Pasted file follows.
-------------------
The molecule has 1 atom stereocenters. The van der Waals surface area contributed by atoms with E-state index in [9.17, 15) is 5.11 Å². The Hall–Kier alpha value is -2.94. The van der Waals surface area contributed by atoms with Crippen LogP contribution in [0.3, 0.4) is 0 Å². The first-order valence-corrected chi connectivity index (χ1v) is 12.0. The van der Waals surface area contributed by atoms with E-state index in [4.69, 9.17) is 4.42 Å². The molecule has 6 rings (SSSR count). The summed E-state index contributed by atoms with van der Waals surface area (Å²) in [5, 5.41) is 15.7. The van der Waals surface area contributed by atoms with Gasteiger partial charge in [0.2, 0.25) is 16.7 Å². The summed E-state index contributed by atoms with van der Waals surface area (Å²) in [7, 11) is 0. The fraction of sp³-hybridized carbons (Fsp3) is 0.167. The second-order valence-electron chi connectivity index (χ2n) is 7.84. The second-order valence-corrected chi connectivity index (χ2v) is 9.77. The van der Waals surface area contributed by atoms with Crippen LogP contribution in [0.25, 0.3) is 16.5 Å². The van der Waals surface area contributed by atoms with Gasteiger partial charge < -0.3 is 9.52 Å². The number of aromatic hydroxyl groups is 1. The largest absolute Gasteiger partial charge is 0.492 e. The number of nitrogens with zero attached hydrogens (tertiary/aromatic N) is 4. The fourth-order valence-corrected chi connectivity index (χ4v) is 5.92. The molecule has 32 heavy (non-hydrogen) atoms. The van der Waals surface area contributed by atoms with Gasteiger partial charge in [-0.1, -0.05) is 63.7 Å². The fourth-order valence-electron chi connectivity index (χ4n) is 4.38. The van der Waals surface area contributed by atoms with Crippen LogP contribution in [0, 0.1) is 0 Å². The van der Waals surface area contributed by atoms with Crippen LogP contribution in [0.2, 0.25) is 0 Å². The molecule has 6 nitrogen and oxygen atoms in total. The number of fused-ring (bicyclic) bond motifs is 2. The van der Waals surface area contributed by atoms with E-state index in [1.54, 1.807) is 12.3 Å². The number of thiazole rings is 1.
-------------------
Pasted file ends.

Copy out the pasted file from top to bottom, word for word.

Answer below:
The molecule has 1 atom stereocenters. The van der Waals surface area contributed by atoms with E-state index in [9.17, 15) is 5.11 Å². The Hall–Kier alpha value is -2.94. The van der Waals surface area contributed by atoms with Crippen LogP contribution in [0.3, 0.4) is 0 Å². The first-order valence-corrected chi connectivity index (χ1v) is 12.0. The van der Waals surface area contributed by atoms with E-state index in [4.69, 9.17) is 4.42 Å². The molecule has 6 rings (SSSR count). The summed E-state index contributed by atoms with van der Waals surface area (Å²) in [5, 5.41) is 15.7. The van der Waals surface area contributed by atoms with Gasteiger partial charge in [0.2, 0.25) is 16.7 Å². The summed E-state index contributed by atoms with van der Waals surface area (Å²) in [7, 11) is 0. The fraction of sp³-hybridized carbons (Fsp3) is 0.167. The second-order valence-electron chi connectivity index (χ2n) is 7.84. The second-order valence-corrected chi connectivity index (χ2v) is 9.77. The van der Waals surface area contributed by atoms with Crippen LogP contribution in [0.25, 0.3) is 16.5 Å². The van der Waals surface area contributed by atoms with Gasteiger partial charge < -0.3 is 9.52 Å². The number of aromatic hydroxyl groups is 1. The largest absolute Gasteiger partial charge is 0.492 e. The number of nitrogens with zero attached hydrogens (tertiary/aromatic N) is 4. The fourth-order valence-corrected chi connectivity index (χ4v) is 5.92. The molecule has 32 heavy (non-hydrogen) atoms. The van der Waals surface area contributed by atoms with Gasteiger partial charge in [-0.1, -0.05) is 63.7 Å². The fourth-order valence-electron chi connectivity index (χ4n) is 4.38. The van der Waals surface area contributed by atoms with Crippen LogP contribution in [0, 0.1) is 0 Å². The van der Waals surface area contributed by atoms with Crippen LogP contribution in [0.2, 0.25) is 0 Å². The molecule has 6 nitrogen and oxygen atoms in total. The number of fused-ring (bicyclic) bond motifs is 2. The van der Waals surface area contributed by atoms with E-state index in [1.54, 1.807) is 12.3 Å². The number of thiazole rings is 1.